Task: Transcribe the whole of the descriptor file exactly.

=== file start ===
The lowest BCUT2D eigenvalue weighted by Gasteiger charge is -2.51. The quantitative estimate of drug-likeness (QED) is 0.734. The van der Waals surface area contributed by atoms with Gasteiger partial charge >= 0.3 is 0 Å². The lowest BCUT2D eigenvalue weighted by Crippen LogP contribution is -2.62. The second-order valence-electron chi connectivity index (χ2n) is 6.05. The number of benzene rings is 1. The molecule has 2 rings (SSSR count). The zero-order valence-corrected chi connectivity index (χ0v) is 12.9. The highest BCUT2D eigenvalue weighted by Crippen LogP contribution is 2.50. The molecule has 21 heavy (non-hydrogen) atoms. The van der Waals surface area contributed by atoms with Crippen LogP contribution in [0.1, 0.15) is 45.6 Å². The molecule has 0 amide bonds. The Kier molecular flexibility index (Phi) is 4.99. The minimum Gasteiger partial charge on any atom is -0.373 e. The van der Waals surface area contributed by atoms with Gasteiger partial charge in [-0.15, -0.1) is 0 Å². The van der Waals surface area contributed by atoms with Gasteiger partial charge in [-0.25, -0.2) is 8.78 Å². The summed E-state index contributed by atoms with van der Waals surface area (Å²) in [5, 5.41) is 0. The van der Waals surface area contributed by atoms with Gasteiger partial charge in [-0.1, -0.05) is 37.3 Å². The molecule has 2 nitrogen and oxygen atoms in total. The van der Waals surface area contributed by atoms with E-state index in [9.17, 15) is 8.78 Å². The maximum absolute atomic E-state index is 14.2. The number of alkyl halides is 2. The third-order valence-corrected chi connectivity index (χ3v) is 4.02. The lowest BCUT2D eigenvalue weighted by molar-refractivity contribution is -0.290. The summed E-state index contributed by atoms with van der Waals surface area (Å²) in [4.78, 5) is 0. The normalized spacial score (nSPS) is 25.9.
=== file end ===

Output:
The lowest BCUT2D eigenvalue weighted by Gasteiger charge is -2.51. The quantitative estimate of drug-likeness (QED) is 0.734. The van der Waals surface area contributed by atoms with Gasteiger partial charge >= 0.3 is 0 Å². The lowest BCUT2D eigenvalue weighted by Crippen LogP contribution is -2.62. The second-order valence-electron chi connectivity index (χ2n) is 6.05. The number of benzene rings is 1. The molecule has 2 rings (SSSR count). The zero-order valence-corrected chi connectivity index (χ0v) is 12.9. The highest BCUT2D eigenvalue weighted by Crippen LogP contribution is 2.50. The molecule has 21 heavy (non-hydrogen) atoms. The van der Waals surface area contributed by atoms with Crippen LogP contribution in [0.1, 0.15) is 45.6 Å². The molecule has 0 amide bonds. The Kier molecular flexibility index (Phi) is 4.99. The minimum Gasteiger partial charge on any atom is -0.373 e. The van der Waals surface area contributed by atoms with Gasteiger partial charge in [-0.15, -0.1) is 0 Å². The van der Waals surface area contributed by atoms with Gasteiger partial charge in [-0.25, -0.2) is 8.78 Å². The summed E-state index contributed by atoms with van der Waals surface area (Å²) in [5, 5.41) is 0. The van der Waals surface area contributed by atoms with Gasteiger partial charge in [-0.1, -0.05) is 37.3 Å². The molecule has 2 nitrogen and oxygen atoms in total. The van der Waals surface area contributed by atoms with E-state index in [9.17, 15) is 8.78 Å². The maximum absolute atomic E-state index is 14.2. The number of alkyl halides is 2. The third-order valence-corrected chi connectivity index (χ3v) is 4.02. The lowest BCUT2D eigenvalue weighted by molar-refractivity contribution is -0.290. The summed E-state index contributed by atoms with van der Waals surface area (Å²) in [4.78, 5) is 0. The normalized spacial score (nSPS) is 25.9.